Layer 8 – P-NET Channel Structure
Typically, a P-NET Fieldbus device is a sensor, an actuator or an interface module. It can relate to one or more process signals, i.e. a digital output or an analog input. Each process signal is associated with additional information, apart from just the state or the value of the signal.
These variables, which are related to the process signal, deal with specific functions for configuration, conversion, scaling, filtering, error messages etc.
In P-NET, this collection of related variables and functions for a single process signal is regarded as a Process Object, and is called a Channel.
A Channel contains all the necessary data to support the required control functions for the process object. It also includes support for maintenance and technical management of the plant equipment.
A Channel is structured as 16 registers, each having their own relative logical addresses, called SOFTWIRE numbers (SWNo).
These 16 variables or constants within a Channel, can be of any type, including complex, and can be located in different memory technologies.
In order to give a specific example of a standard interface Channel, a Digital I/O channel is illustrated.
Such a Channel can be configured for various functionality, including automatic functions. These functions are input, output, one shot output, timer output etc.
The function is selected by setting a code in the ChConfig register. When the output is configured for timer functions, the preset registers SWNo x7 & x8 are used.
While the input/output pin is active, the OperatingTime register measures the time, and a transition on the pin will increment the Counter, to record input or output activations.
The current in the output load is measured, and can be read in SWNo x3.
MinCurrent and MaxCurrent can be used as a kind of feedback signal to see if the load is connected, and to protect the output and the load.
The Maintenance register can hold information about when and how the last maintenance was performed for the connected valve. The register called ChType must be present in all channels. It is a Record, consisting of a unique number, which defines the channel type, plus an array of boolean, indicating which registers are implemented.
The registers marked ‘*’ are not mandatory, and may be declared as unused.
One of the important features of P-NET, is error message handling. Therefore, each Channel has an Error Code register called ChError. This register contains error information related to the Channel and the values in its registers.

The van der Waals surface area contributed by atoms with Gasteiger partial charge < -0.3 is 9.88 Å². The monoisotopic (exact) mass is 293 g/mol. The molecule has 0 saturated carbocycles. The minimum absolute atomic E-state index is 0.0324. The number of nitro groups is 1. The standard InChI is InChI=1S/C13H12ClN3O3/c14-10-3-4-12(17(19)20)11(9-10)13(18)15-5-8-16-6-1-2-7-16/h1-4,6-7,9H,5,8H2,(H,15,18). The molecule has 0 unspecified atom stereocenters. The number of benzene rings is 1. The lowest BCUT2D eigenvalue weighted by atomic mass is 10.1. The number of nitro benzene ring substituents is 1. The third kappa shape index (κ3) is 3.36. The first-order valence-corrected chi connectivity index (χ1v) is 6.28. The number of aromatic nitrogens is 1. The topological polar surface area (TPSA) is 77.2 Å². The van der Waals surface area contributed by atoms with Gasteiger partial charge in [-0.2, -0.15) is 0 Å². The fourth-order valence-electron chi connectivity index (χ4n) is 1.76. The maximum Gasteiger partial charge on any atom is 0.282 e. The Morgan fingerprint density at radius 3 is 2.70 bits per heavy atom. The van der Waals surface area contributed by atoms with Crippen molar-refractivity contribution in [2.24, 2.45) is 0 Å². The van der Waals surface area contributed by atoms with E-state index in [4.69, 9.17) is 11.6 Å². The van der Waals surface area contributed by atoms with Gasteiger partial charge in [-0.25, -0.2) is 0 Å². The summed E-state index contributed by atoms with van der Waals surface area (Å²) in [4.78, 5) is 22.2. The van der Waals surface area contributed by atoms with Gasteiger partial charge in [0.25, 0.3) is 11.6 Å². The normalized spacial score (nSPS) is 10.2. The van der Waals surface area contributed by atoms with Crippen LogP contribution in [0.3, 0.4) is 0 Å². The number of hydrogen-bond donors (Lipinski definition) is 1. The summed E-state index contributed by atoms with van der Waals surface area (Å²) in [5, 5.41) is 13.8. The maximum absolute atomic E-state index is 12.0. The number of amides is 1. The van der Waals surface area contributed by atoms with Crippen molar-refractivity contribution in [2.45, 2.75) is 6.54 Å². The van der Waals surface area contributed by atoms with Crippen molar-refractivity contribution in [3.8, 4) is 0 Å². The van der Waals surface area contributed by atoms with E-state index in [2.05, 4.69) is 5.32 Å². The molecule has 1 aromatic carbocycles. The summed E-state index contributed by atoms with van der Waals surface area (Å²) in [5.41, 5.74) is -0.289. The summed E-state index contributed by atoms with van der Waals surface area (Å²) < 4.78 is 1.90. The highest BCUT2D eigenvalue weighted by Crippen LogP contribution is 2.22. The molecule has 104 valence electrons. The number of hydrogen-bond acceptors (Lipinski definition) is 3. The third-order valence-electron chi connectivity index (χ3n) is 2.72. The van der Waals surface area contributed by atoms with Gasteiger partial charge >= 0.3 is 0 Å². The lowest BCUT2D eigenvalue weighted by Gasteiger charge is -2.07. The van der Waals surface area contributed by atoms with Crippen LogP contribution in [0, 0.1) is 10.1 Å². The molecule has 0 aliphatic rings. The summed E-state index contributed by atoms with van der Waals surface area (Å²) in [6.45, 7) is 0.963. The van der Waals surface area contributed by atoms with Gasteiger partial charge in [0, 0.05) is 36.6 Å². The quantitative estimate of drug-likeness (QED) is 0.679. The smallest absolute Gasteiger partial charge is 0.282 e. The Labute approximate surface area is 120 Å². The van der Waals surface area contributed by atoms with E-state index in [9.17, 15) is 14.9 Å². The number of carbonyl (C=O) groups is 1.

Examples of errors include Overload, Signal disconnected etc.Figure 6: The channel structure of a Digital I/O.
A channel need not only deal with process signals, but can also apply to other kinds of data, such as internal function-blocks with corresponding parameters.
An example of such a Channel is a PID regulator, where the output values are the result of a calculation. Other standardised channel type examples include a printer channel, a Communication channel, a program channel etc.
This means that nodes can have different I/O structures. For example, one node might have 16 Digital I/O + 2 analog I/O channels, and another node, 8 Digital I/O + 4 Analog I/O channels, but each single I/O of equal type will be seen as the same by the master, no matter what kind of node it is part of.
The Service channel is an important standardised channel type, which must be included in all nodes, whether this is a complex collection of different channels, or just a simple sensor.
This channel holds information about the node address, serial number, manufacturers identity, overall node error data, and any other data associated with the node. This channel always has a SWNo of 0, and access to the service channel is therefore the same for all nodes. This channel is also used when identifying an unknown node.
The resultant advance of this channel standardisation philosophy, is that from a P-NET master point of view, each channel can be seen and treated in the same way, no matter who manufactured the device, or in which node it is located.
The standardisation also makes it possible to write general programs, which can beused to configure such channel types or to read or write into the registers, independent of the channel’s location.